To look up kanji by nanori, do the "Textual" or "Reading" search types. "Textual" searches by kanji, readings, nanori, and meanings. "Reading" searches by reading and nanori.

There's a lot of work still to be done for kanji lookup, especially in terms of how its displayed. I'll start tackling that either in 0.93 or 0.94.

As for the icon, I've made one and it will be in 0.92 — which incidentally should be out within a week. I'm thinking it'll just be a temporary icon though. I'm still open to icon submissions/suggestions.

Also (not sure if you know about it) you can select text and type cmd-shift-t in just about any app (e.g. not in Mail and TextEdit) to launch Tensai and look up the selected text. It seems like people find that feature useful.
Douglas Triggs: taodoubt72 on January 12th, 2006 09:11 am (UTC)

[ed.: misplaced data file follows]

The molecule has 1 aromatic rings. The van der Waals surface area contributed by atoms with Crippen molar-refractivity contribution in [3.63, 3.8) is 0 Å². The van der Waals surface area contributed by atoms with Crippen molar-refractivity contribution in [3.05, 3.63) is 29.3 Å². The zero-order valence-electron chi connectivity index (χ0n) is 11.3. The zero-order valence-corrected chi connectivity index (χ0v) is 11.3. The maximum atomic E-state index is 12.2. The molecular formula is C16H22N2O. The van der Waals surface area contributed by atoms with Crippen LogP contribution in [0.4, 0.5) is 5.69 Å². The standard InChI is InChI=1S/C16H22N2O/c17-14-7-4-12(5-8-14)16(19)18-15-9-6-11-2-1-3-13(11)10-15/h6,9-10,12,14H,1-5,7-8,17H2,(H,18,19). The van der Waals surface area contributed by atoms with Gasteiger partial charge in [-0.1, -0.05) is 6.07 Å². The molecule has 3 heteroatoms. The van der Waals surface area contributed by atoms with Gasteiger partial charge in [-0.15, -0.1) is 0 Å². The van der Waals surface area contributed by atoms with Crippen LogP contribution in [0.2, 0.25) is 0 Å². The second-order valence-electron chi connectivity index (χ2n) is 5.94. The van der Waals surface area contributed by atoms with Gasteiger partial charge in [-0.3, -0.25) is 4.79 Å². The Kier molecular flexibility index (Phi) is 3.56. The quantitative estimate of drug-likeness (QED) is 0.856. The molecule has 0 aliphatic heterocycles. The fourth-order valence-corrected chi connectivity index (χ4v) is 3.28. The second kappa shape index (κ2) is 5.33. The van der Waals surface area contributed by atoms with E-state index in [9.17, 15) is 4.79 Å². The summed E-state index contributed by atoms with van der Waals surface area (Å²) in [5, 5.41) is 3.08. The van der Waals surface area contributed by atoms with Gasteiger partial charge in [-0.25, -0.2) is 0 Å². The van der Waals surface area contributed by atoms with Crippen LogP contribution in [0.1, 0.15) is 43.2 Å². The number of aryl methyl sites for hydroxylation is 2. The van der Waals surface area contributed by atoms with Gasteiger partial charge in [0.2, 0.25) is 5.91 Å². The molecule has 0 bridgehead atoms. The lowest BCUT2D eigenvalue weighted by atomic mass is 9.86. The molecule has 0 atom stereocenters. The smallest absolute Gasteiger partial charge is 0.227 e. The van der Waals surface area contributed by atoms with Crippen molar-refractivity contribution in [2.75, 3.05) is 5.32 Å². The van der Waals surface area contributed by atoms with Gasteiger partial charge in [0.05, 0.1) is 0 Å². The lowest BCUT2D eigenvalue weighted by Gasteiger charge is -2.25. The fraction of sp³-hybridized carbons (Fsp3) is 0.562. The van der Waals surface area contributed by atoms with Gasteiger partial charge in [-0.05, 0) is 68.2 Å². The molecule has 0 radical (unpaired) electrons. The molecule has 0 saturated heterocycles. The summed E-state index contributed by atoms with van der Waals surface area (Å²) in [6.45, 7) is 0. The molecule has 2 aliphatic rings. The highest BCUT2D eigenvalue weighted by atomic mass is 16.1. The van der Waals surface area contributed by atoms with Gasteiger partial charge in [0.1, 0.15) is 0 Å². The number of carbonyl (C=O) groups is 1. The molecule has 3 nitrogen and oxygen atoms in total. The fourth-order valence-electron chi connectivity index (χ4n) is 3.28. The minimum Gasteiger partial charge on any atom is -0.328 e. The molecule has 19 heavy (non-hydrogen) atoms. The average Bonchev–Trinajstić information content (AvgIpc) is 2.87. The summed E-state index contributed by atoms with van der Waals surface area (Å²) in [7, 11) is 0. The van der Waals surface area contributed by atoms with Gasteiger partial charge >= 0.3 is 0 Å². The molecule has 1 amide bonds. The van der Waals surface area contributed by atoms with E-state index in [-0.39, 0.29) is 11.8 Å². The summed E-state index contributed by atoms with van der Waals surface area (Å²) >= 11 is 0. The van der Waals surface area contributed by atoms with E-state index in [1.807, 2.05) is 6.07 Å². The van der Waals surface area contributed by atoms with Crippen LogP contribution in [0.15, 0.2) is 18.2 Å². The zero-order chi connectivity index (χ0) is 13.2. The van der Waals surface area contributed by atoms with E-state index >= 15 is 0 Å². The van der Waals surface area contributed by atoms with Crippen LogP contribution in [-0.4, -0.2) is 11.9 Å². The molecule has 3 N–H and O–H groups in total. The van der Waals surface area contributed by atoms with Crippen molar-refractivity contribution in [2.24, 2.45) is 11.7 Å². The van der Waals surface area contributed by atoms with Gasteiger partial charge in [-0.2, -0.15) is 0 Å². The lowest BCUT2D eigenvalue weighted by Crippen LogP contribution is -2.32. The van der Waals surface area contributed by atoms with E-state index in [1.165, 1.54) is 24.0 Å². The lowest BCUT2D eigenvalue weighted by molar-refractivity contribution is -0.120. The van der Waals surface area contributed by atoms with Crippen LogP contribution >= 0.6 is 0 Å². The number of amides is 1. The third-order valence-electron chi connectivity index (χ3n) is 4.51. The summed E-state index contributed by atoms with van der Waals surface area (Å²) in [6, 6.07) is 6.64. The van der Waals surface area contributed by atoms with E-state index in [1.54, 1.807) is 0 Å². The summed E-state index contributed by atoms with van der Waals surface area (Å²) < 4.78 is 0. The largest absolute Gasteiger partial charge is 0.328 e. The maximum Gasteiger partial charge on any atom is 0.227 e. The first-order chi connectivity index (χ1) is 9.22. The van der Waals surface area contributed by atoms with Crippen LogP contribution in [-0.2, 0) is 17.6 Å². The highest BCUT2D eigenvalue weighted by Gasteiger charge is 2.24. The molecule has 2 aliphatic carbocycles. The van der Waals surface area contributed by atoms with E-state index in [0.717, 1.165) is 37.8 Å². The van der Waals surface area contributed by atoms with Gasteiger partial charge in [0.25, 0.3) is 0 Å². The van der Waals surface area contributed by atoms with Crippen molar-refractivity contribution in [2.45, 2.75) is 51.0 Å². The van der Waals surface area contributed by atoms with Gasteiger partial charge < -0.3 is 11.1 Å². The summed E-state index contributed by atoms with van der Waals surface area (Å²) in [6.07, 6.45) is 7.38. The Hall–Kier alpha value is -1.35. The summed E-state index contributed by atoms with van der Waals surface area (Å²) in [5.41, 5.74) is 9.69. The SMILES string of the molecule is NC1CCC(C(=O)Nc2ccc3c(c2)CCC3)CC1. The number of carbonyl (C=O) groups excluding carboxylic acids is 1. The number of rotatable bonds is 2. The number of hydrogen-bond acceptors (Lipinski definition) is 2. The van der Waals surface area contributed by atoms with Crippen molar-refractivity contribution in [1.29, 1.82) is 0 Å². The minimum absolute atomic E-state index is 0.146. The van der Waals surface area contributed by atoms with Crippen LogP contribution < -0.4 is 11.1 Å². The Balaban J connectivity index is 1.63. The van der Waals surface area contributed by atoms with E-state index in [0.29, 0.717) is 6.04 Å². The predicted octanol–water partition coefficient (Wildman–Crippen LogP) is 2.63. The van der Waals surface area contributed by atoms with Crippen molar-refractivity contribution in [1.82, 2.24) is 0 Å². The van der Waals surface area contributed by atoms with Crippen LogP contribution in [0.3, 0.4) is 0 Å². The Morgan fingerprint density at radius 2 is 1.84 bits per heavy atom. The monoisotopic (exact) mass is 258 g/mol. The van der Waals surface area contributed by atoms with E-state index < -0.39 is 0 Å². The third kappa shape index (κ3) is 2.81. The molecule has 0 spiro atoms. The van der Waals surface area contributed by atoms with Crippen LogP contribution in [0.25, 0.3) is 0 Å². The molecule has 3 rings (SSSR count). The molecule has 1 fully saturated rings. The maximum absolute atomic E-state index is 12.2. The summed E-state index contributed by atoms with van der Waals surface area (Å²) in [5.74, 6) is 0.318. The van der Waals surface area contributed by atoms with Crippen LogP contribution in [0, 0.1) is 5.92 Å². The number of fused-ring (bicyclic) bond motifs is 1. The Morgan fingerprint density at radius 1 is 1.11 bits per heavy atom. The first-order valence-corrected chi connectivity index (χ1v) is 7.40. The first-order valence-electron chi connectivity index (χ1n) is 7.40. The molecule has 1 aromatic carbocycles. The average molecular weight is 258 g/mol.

Re: Tensai
Heh. Laser beams.

But seriously -- for frequent words, I don't care how they're marked, as long as they're marked. As for using newspaper frequency -- it's better than nothing, and for most things, works fine (it's only for more conversational forms that it really breaks down -- but what are the other frequency markers in JMdict? Assuming that's the database behind WWWJDIC, which I'd expect it to be, I've only seen the one. And I don't remember EDICT having more). And having only the frequent words returned with an option for more doesn't sound like a bad idea.

Given the size of JMnedict, I suppose it might make sense to have it load optionally somehow. Dunno how you'd do that, though, I'd have to think about it. Maybe an optional package that would get loaded only if installed? Makes things more complicated, though (which wouldn't bother me, but might some).